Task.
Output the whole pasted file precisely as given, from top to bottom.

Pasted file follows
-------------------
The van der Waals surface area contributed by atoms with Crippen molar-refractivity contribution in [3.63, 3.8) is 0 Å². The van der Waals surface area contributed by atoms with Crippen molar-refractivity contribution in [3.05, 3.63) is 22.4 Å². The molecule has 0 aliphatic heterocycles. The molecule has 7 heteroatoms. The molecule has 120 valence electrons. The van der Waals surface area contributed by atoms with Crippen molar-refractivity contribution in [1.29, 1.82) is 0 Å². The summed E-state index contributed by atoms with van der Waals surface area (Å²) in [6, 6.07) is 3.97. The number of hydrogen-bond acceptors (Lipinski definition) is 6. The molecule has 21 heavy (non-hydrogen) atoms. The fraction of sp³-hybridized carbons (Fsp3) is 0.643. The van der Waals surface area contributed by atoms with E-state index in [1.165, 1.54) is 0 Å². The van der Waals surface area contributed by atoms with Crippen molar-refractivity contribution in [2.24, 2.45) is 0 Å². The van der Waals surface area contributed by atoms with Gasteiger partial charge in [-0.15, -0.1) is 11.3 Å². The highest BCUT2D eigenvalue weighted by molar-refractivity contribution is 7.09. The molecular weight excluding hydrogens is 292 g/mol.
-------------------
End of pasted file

The van der Waals surface area contributed by atoms with Crippen molar-refractivity contribution in [3.63, 3.8) is 0 Å². The van der Waals surface area contributed by atoms with Crippen molar-refractivity contribution in [3.05, 3.63) is 22.4 Å². The molecule has 0 aliphatic heterocycles. The molecule has 7 heteroatoms. The molecule has 120 valence electrons. The van der Waals surface area contributed by atoms with Crippen molar-refractivity contribution in [1.29, 1.82) is 0 Å². The summed E-state index contributed by atoms with van der Waals surface area (Å²) in [6, 6.07) is 3.97. The number of hydrogen-bond acceptors (Lipinski definition) is 6. The molecule has 21 heavy (non-hydrogen) atoms. The fraction of sp³-hybridized carbons (Fsp3) is 0.643. The van der Waals surface area contributed by atoms with E-state index in [1.165, 1.54) is 0 Å². The van der Waals surface area contributed by atoms with Crippen molar-refractivity contribution in [2.24, 2.45) is 0 Å². The van der Waals surface area contributed by atoms with Gasteiger partial charge in [-0.15, -0.1) is 11.3 Å². The highest BCUT2D eigenvalue weighted by molar-refractivity contribution is 7.09. The molecular weight excluding hydrogens is 292 g/mol.